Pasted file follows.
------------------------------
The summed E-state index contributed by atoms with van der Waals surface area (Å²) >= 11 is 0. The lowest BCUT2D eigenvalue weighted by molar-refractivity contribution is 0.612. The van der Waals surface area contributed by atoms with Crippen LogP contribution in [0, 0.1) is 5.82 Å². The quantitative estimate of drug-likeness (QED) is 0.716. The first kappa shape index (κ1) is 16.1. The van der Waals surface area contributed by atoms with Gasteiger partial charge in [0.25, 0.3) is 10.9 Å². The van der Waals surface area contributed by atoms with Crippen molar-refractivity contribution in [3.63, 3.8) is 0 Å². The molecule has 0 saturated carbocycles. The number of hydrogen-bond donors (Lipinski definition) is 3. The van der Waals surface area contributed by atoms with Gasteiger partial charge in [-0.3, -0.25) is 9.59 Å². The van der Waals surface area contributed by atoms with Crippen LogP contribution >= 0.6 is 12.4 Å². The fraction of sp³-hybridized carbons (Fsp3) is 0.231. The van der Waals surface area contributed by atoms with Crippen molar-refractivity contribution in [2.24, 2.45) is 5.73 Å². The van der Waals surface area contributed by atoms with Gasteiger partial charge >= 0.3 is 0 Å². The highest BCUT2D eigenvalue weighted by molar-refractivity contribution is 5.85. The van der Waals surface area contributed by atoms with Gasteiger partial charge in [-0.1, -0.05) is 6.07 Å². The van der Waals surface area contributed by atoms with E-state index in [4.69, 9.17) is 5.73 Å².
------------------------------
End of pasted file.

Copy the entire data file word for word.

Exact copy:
The summed E-state index contributed by atoms with van der Waals surface area (Å²) >= 11 is 0. The lowest BCUT2D eigenvalue weighted by molar-refractivity contribution is 0.612. The van der Waals surface area contributed by atoms with Crippen LogP contribution in [0, 0.1) is 5.82 Å². The quantitative estimate of drug-likeness (QED) is 0.716. The first kappa shape index (κ1) is 16.1. The van der Waals surface area contributed by atoms with Gasteiger partial charge in [0.25, 0.3) is 10.9 Å². The van der Waals surface area contributed by atoms with Crippen molar-refractivity contribution in [3.63, 3.8) is 0 Å². The molecule has 0 saturated carbocycles. The number of hydrogen-bond donors (Lipinski definition) is 3. The van der Waals surface area contributed by atoms with Gasteiger partial charge in [-0.3, -0.25) is 9.59 Å². The van der Waals surface area contributed by atoms with Crippen LogP contribution >= 0.6 is 12.4 Å². The fraction of sp³-hybridized carbons (Fsp3) is 0.231. The van der Waals surface area contributed by atoms with Crippen molar-refractivity contribution in [2.24, 2.45) is 5.73 Å². The van der Waals surface area contributed by atoms with Gasteiger partial charge >= 0.3 is 0 Å². The highest BCUT2D eigenvalue weighted by molar-refractivity contribution is 5.85. The van der Waals surface area contributed by atoms with Gasteiger partial charge in [-0.1, -0.05) is 6.07 Å². The van der Waals surface area contributed by atoms with E-state index in [4.69, 9.17) is 5.73 Å².